Lighthouse Locates Drone; Achieves Autonomous Battery Swap

The HTC Vive’s Lighthouse localization system is one of the cleverest things we’ve seen in a while. It uses a synchronization flash followed by a swept beam to tell any device that can see the lights exactly where it is in space. Of course, the device has to understand the signals to figure it out.

[Alex Shtuchkin] built a very well documented device that can use these signals to localize itself in your room. For now, the Lighthouse stations are still fairly expensive, but the per-device hardware requirements are quite reasonable. [Alex] has the costs down around ten dollars plus the cost of a microcontroller if your project doesn’t already include one. Indeed, his proof-of-concept is basically a breadboard, three photodiodes, op-amps, and some code.

His demo is awesome! Check it out in the video below. He uses it to teach a quadcopter to land itself back on a charging platform, and it’s able to get there with what looks like a few centimeters of play in any direction — more than good enough to land in the 3D-printed plastic landing thingy. That fixture has a rotating drum that swaps out the battery automatically, readying the drone for another flight.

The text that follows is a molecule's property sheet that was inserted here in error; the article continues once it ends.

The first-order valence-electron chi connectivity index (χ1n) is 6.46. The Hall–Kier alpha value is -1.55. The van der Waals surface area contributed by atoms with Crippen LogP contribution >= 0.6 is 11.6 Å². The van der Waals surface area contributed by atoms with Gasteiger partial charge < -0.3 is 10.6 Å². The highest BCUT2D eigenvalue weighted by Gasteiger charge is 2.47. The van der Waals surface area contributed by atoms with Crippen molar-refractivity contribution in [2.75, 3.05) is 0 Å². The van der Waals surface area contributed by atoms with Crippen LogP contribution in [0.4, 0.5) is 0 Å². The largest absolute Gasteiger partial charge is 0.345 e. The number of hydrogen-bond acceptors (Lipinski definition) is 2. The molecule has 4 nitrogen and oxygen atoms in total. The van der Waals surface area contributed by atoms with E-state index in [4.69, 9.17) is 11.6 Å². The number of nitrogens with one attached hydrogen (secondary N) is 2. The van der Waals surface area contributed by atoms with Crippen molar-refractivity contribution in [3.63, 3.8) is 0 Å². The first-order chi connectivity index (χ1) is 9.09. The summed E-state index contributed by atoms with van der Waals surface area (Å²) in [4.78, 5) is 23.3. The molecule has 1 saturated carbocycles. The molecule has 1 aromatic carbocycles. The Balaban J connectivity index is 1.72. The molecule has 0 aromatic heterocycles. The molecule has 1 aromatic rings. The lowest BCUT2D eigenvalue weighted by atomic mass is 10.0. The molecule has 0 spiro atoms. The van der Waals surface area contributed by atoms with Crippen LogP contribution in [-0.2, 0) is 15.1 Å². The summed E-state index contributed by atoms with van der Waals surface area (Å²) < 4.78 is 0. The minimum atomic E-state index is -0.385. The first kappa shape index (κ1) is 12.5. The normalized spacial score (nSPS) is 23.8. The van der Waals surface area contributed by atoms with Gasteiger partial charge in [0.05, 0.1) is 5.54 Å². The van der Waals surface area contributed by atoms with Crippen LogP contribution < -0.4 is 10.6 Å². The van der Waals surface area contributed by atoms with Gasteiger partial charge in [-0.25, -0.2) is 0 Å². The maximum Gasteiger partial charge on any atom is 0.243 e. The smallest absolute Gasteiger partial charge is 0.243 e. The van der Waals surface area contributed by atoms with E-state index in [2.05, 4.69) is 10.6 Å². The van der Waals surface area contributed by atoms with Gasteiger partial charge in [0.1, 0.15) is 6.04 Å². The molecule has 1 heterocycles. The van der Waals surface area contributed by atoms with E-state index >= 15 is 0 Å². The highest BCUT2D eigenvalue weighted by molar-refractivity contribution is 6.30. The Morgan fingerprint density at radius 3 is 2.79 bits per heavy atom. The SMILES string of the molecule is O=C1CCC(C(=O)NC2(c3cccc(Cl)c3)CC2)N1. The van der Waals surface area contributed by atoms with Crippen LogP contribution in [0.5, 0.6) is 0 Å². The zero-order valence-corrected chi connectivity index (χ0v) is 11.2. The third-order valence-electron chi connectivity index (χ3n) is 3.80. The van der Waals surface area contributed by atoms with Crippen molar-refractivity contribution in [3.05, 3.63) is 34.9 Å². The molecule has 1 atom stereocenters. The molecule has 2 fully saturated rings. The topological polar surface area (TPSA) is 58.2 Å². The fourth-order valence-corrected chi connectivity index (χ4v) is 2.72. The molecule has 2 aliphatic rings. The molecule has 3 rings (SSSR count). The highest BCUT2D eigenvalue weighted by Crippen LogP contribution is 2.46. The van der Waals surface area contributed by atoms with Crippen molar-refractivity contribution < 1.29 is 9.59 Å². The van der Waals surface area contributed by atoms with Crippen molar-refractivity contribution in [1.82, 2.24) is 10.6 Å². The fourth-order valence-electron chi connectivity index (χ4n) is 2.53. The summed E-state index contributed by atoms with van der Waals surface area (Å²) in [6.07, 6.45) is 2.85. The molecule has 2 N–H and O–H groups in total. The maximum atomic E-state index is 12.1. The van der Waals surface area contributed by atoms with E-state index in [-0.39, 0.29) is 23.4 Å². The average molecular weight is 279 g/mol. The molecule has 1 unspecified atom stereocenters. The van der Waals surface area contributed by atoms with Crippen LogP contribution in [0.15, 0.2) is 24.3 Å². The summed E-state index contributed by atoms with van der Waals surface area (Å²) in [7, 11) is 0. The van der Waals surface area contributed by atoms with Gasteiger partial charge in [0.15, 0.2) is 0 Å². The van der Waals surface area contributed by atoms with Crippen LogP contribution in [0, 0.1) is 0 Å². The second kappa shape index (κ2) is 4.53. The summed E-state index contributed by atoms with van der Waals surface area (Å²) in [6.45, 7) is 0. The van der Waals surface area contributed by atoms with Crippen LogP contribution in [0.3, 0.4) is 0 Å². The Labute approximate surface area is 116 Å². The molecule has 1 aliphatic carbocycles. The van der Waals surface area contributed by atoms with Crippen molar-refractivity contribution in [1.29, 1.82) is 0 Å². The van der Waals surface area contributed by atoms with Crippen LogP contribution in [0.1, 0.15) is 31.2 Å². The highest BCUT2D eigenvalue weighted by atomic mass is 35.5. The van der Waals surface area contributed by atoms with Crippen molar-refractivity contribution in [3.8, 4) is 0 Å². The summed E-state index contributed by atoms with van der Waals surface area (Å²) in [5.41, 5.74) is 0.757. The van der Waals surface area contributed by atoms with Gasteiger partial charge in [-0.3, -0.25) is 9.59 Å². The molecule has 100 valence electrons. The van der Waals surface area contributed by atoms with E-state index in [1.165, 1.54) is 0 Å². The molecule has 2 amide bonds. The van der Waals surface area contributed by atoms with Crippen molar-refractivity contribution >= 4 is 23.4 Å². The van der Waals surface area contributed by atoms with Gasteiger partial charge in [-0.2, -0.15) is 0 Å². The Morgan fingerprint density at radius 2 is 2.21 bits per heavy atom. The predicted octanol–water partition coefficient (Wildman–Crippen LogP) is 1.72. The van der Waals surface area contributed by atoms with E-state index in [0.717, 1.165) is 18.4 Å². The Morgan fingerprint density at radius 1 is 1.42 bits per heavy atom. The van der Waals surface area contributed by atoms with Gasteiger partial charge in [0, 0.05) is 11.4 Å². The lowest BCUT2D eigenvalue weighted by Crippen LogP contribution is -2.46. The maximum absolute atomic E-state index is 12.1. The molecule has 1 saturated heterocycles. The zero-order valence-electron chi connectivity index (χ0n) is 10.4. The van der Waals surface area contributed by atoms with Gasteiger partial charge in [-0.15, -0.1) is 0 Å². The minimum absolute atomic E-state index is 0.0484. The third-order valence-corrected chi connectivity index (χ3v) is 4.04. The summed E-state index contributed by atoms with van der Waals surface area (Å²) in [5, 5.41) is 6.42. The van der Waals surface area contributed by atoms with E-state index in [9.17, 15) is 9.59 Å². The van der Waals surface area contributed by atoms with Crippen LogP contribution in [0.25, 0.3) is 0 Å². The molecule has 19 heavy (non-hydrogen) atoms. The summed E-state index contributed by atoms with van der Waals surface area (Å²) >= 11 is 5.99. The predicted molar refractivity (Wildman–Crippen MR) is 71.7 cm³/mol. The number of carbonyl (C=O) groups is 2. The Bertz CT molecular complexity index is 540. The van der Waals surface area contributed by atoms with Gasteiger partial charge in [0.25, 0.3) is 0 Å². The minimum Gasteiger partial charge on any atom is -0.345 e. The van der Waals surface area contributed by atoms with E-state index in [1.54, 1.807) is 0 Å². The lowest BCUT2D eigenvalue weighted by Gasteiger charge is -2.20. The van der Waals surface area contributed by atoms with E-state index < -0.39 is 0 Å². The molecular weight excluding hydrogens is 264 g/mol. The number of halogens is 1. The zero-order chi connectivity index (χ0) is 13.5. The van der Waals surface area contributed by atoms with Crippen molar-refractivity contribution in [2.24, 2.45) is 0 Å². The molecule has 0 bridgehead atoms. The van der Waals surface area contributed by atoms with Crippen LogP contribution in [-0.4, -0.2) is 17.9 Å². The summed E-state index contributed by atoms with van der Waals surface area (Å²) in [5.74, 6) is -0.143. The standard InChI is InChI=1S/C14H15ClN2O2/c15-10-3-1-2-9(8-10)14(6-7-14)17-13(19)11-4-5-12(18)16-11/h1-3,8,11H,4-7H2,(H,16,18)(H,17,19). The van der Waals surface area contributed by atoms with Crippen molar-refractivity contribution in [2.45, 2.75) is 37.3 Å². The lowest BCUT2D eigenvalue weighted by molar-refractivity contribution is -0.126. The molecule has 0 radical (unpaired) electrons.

If this is just the tip of the iceberg of upcoming Lighthouse hacks, we can’t wait!

We loved the Lighthouse at first sight, and we’ve been following its progress into a real product. Heck, we’ve even written up a previous DIY Lighthouse receiver built by [Trammell Hudson]. It’s such an elegant solution to the problem of figuring out where your robot is that we get kinda gushy. Beg your pardon.

21 thoughts on “Lighthouse Locates Drone; Achieves Autonomous Battery Swap

  1. > The HTC Vive’s Lighthouse localization system is one of the cleverest things we’ve seen in a while

    It’s not a new technique actually, it’s been invented in Japan in 1989 and already used commercially (Constellation 3Di in 1999 and Nikon iGPS since 2008).

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